An email from the Office of Communications outlined construction details for a new residence hall in the Hillside area of campus expected to open fall 2018.
“This will be Belmont’s largest residence hall in history, offering more than 600 spaces for upperclassmen, with half the building expected to open in fall 2018 and the rest in spring 2019,” the email stated.
Construction is set to begin early January, with destruction of four Bruin Hills buildings and the Bruin Hills clubhouse starting Dec. 19.
During construction, residents of Potter Hall will be reassigned parking on the lower levels of the Johnson Center garage, while residents of Hillside, Bruin Hills and Maddox will be reassigned to the Thrailkill Hall garage.
Several students have already taken to Facebook to voice their grievances with the parking reassignments.
“I live in Two Oaks, and I’m only allowed to park in the Thrailkill garage. If you come back after 7- 8 p.m., you automatically have to drive to the fifth floor of the deck because there are no parking spaces except on the top floor,” said sophomore Isabelle Talledo. “If Belmont expects all of the students from Two Oaks, Thrailkill, Maddox, Bruin Hills, Kennedy and Hillside to fit in the Thrailkill garage, they’re dreaming.”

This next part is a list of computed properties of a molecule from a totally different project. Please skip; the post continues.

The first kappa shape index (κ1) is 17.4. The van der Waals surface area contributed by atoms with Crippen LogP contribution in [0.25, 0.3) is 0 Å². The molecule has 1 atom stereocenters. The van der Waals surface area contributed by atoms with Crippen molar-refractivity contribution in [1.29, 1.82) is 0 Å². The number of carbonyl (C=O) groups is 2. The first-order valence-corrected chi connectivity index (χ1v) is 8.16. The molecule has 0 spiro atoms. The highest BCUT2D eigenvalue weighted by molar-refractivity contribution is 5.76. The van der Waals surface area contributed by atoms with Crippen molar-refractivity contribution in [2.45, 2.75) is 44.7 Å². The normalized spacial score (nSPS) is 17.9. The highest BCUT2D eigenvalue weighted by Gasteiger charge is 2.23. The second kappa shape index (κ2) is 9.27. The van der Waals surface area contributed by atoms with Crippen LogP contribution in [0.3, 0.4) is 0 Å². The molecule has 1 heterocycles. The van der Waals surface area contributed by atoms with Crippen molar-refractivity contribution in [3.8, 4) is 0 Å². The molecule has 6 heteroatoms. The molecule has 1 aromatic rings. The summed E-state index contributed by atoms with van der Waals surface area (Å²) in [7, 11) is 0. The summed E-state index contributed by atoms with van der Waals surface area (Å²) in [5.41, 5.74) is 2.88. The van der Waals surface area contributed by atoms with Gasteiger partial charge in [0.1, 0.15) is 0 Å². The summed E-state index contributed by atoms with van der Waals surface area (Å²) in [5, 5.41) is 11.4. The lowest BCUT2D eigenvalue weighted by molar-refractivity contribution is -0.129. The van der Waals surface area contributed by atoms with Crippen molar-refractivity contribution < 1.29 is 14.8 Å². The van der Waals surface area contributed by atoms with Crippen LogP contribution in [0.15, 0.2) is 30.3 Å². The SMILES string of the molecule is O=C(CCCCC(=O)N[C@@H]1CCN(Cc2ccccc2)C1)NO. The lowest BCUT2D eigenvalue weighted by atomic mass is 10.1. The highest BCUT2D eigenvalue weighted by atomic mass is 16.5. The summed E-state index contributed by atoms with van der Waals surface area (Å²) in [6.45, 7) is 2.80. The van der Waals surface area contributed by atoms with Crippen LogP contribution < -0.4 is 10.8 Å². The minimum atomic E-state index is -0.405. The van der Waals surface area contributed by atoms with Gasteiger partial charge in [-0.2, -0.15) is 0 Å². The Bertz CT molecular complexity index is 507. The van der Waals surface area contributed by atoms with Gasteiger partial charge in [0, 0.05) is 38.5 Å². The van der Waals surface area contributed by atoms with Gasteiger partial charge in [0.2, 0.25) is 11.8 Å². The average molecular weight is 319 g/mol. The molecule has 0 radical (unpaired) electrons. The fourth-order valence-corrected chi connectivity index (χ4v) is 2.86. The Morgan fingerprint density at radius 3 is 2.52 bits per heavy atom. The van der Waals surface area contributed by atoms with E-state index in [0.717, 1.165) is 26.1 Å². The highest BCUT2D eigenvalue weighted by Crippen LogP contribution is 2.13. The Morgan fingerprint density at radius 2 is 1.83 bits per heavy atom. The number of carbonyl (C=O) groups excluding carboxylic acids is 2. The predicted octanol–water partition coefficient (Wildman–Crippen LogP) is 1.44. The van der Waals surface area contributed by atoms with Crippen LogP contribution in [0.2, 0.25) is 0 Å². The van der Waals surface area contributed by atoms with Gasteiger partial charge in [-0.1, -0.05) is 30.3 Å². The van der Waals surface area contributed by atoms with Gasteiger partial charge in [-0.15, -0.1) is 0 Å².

Director of Residence Life Anthony Donovan commented on these concerns.
“There will be adequate space for parking,” Donovan said. “It might even be more of a convenience for students who are being moved to the Johnson garage to park there.”
The email’s outline for blasting that will occur “no more than twice a day” and is expected to last “no more than six weeks” also upset several students.
Sophomore Emma Shilliday lives in Dickens Hall in an apartment overlooking the area construction will occupy. Shilliday is concerned the noise will impede student’s abilities to study effectively.
“So many students spend the day either studying or napping, and as a college student that’s obviously very important,” Shilliday said. “When I was in high school, we had to sit through construction projects during the day, and it was completely distracting to my learning.”
Donovan also addressed student’s concerns about the noise.
“This is not the first construction project Belmont has seen. There’s going to be noise, but the construction company has and will continue to follow guidelines to avoid disruption to students,” Donovan said.
This article was written by Zach Gilchriest. Photo provided by Belmont University.